JM Schoeny (12m 20s):
So it's the whole community. There is basically community over competition. So it's opposite of the LA kind of Hollywood where people are doggy dog, diego's just like, Hey, well, let's all help each other out. Also, if you asked for this job, you sent me out for this one. So that really helped with learning the craft. But then also in San Diego, it's a really heavy startup ecosystem, have a lot of awesome FinTech, biotech, med-tech, all that kind of stuff. Coming out of these universities. A lot of that's a huge investment community.

JM Schoeny (12m 52s):
Now it kind of went from Silicon Valley. Then we went to like Silicon beach in Santa Monica. And then now in San Diego, it's a huge startup ecosystem. And so the people I knew, we were also business owners that I was doing cool content for and training series that were in these circles so that they started me bringing me kind of in the room of these people. And I just saw the need, like you said, have we're all humans. We all wanna feel something we all wanna be entertained and hears stories.

JM Schoeny (13m 23s):
But for these fundraising campaigns and other things, they also need the facts and figures to make a decision to write a cheque. But so I just learned that I'm always trying to learn. I'm always been like a sponge. I have taken courses on the science of storytelling and the story arcs in the conflict and all that kind of stuff that goes with it. So I'm always trying to be a student of doing stuff better, but just seeing that, how you can pair business results with storytelling, awesome visuals, and then getting results.

JM Schoeny (13m 55s):
Like you can't, it's like a perfect combination of all these things that come together. And most people, when you explain it, they get it, but they don't get it till you like lay it out for them. So C if it seems like its so easy, but until you get that aha moment of that light bulb turning on, it's not, not everybody is like on that same wavelength.

Den Lennie (14m 15s):
Amazing, amazing. And, and the whole About from trans how you translate that into a business. I mean How because, you know, I oftentimes people who are on the finance space, there are very cost-conscious and a lot of startups don't have a lot of money, even though they, they kind of, they, they want to get their message out there as that it's kind of a disconnect between what they want to achieve and how much money they've got. How do you bridge that gap as a business owner? How do you, what is your process for convincing them that they should invest more money than their perhaps wanting too to tell a story?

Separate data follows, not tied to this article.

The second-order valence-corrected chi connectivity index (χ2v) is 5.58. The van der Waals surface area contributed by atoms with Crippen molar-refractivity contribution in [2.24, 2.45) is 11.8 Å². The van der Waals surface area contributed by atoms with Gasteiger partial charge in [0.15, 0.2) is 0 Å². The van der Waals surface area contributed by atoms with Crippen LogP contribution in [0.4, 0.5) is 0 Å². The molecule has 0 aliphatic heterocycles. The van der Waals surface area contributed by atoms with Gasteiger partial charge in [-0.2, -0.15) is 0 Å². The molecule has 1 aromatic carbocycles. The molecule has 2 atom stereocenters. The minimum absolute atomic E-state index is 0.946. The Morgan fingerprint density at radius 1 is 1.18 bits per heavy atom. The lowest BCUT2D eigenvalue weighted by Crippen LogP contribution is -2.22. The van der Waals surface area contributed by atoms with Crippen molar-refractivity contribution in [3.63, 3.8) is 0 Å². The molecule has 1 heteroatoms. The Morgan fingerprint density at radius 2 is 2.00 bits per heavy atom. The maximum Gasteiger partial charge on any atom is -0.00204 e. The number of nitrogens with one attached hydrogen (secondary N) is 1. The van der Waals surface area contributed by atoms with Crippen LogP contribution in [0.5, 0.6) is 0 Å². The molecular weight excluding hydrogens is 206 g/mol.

JM Schoeny (14m 53s):
Yeah. I think it's a combination, have a few things and now that I have more successful campaigns and cool case studies, it's easier for me to do, but the base is still is even starting at the end. And I feel like my process instead of starting with the what in the How you've probably heard of that book start with why would by Simon Sinek and then so I've kind of, for me, I always am thinking about my wife. Why of why I'm passionate about video or why I'm doing this, this, because I want to help people with the gifts and talents that I have to move the needle for their business, for their finances, for their income, for their message.

JM Schoeny (15m 28s):
So I always start with my why of like, why I'm passionate about this and why I'm even in the room with them. And the second thing is trying to find out there why But and then taking it to what the end goal is and what the ROI or what the wind is for them. And I always ask them like, what's the win or like the accomplish dream for you so we can meet and then exceed that goal. So like that framing it from there because we need to know where we're going because he was Epic. Visuals are great.

JM Schoeny (15m 57s):
But if they're just done just to be flashy and their not pointed, and there's not a story that's leaving people somewhere, then there is no purpose to them or it will fall flat. So it was basically like the T the kind of fundamentality of like, where are we getting them? Where do we want them to see, feel, think are all that kind of stuff that goes into it. So I feel like we have like on a more scientific instead of just let's just fill them and get the craziest the role we can and hope for the best is really understanding them and their messaging and how they speak and who their audience is.

JM Schoeny (16m 29s):
And I really feel like I'm a chameleon. A lot of the times where I come in, I really want to take on their branding. And I asked questions of like, what are we trying to do? What are we, why do you guys think this way? Or is it like for me, I enjoy learning. So if I'm doing like last year I worked with I'm a start up and they do all this crazy medical devise and their goal is to raise 3 million. And I said, well, what do you guys do? And they told me about their crazy awesome is with neuropathic pain, it's a topical the way they do it, there is no, they have crazy awesome patients that they're getting great results with.

JM Schoeny (17m 3s):